The biggest gathering of my cousins circa 1976.  It’s a bad photo but a good group.

“Cousins are a little bit of childhood that can never be lost.”
Marion C. Garretty

I learned last week that one of my aunts on my father’s side of the family died. The information came from my cousin Jerry, via my brother, whose e-mail was the only one Jerry had. My sisters and I wrote back to Jerry’s group email, as did other cousins. It took the passing of Aunt Alice, the last of our parents’ generation, to bring us back together.

As a child, I used to spend a week every summer at my cousin Janet’s house in Mountain View, California. She lived in an apricot orchard on El Camino Real (yes, there were orchards there then) and between her house and the road were flats of halved apricots drying in the sun. My grandparents lived next door in a house I thought was a palace (it had TWO bathrooms!). It was all very exotic compared to our little house in a new post-war development in Stockton.

When I was a kid, the family gatherings were the fun times. I don’t remember being a particularly happy child otherwise. I am the oldest child and felt a great weight of responsibility and, of course, there was the psychological damage inflicted by the nuns at Catholic school—but I digress. Let’s just agree that I thought my life was grim and now I understand that even then I was making up stories in my head. Here’s an alternative view of my family life from two cousins’ letters that made me rethink those days:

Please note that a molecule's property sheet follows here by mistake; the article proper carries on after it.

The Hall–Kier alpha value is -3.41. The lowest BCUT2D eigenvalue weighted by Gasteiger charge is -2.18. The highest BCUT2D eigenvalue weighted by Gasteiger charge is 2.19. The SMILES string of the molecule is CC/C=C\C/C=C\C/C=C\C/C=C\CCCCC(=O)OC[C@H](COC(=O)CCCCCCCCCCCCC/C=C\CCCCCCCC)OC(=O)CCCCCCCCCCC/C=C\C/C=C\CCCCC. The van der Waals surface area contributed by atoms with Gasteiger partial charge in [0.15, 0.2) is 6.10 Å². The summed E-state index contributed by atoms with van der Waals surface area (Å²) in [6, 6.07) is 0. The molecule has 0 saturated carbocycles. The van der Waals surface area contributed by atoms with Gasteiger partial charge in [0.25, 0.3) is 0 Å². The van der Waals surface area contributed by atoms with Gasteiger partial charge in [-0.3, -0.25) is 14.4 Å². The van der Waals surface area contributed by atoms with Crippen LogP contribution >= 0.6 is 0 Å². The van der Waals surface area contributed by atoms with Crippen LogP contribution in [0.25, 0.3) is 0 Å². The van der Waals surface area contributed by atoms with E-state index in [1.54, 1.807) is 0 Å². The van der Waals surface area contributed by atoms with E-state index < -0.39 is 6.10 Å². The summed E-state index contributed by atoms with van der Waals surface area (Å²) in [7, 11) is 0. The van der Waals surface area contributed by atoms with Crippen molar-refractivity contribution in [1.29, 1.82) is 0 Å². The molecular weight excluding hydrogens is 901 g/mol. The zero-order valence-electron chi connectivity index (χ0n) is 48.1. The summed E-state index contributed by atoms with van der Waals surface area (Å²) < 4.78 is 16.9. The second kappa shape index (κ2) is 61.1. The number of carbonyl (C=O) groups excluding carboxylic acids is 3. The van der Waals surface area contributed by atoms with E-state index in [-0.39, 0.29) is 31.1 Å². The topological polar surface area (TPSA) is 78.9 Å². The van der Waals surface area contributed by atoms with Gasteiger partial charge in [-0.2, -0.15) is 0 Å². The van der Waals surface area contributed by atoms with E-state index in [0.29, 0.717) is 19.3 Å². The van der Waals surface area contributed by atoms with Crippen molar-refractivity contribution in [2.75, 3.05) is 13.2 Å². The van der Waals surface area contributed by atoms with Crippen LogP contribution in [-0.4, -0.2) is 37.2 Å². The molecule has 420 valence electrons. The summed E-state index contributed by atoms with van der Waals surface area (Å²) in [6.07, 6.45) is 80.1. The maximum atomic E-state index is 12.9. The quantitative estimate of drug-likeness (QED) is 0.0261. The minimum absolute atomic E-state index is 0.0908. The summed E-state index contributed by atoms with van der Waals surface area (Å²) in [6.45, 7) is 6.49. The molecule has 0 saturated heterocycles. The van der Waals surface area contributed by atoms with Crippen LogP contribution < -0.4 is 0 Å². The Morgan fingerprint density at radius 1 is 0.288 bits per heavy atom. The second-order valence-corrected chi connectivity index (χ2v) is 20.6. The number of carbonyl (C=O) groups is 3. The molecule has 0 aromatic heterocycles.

From my cousin Janet: It’s fun to reconnect with everyone, especially you.  I loved going out to visit you and your lovely family as a kid.  Living in our house, in the orchard, I was so isolated socially.  And…your house always had so much fun stuff happening. 

And my cousin Katie: My memory of Uncle Vince and Aunt Doreen and all you kids was that it was like watching a Doris Day movie.  There was nothing better than going to visit you.  It was summer camp, pure joy–everybody fit in, could relax and play, laugh out loud, and most of all—unrehearsed, with no fear, no one to worry about pleasing or being concerned with propriety.  

What really struck me during the flurry of notes is that my cousins are like other close friends who, though we’ve been apart for years, instantly connect as if no time has passed. They were never lost, just missing for a while.



About Alexis

Alexis Rankin Popik, author of Kiss Me Over the Garden Gate, is an award-winning short story writer whose work has appeared in The Berkshire Review and Potpourri Magazine. She has penned numerous articles about local history that have been published in Connecticut Explored and the University of Connecticut School of Law and The Hartford Seminary publications. A former union organizer, Popik traveled the country educating shipyard workers about health and safety and founded a labor-management health plan before turning to writing fiction full-time. She lives with her husband in New England.
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